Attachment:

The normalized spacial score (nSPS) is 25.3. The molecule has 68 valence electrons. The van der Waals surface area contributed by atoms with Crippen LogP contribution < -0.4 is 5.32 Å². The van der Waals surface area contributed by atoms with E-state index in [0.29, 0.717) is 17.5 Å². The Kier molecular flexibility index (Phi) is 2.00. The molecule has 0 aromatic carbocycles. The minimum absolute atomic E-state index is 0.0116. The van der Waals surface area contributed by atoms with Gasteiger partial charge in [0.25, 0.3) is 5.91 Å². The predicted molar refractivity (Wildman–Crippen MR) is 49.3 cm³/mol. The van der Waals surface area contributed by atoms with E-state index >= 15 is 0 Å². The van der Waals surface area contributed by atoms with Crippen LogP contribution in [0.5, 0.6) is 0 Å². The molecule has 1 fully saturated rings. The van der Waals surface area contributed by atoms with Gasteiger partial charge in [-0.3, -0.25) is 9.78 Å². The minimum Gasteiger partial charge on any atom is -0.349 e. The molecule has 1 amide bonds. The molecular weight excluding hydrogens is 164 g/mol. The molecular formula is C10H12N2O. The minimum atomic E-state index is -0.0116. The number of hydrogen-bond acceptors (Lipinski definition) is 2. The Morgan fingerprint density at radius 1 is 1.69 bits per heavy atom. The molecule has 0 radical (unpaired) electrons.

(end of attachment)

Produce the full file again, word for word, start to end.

The normalized spacial score (nSPS) is 25.3. The molecule has 68 valence electrons. The van der Waals surface area contributed by atoms with Crippen LogP contribution < -0.4 is 5.32 Å². The van der Waals surface area contributed by atoms with E-state index in [0.29, 0.717) is 17.5 Å². The Kier molecular flexibility index (Phi) is 2.00. The molecule has 0 aromatic carbocycles. The minimum absolute atomic E-state index is 0.0116. The van der Waals surface area contributed by atoms with Gasteiger partial charge in [0.25, 0.3) is 5.91 Å². The predicted molar refractivity (Wildman–Crippen MR) is 49.3 cm³/mol. The van der Waals surface area contributed by atoms with E-state index >= 15 is 0 Å². The van der Waals surface area contributed by atoms with Crippen LogP contribution in [0.5, 0.6) is 0 Å². The molecule has 1 fully saturated rings. The van der Waals surface area contributed by atoms with Gasteiger partial charge in [-0.3, -0.25) is 9.78 Å². The minimum Gasteiger partial charge on any atom is -0.349 e. The molecule has 1 amide bonds. The molecular weight excluding hydrogens is 164 g/mol. The molecular formula is C10H12N2O. The minimum atomic E-state index is -0.0116. The number of hydrogen-bond acceptors (Lipinski definition) is 2. The Morgan fingerprint density at radius 1 is 1.69 bits per heavy atom. The molecule has 0 radical (unpaired) electrons.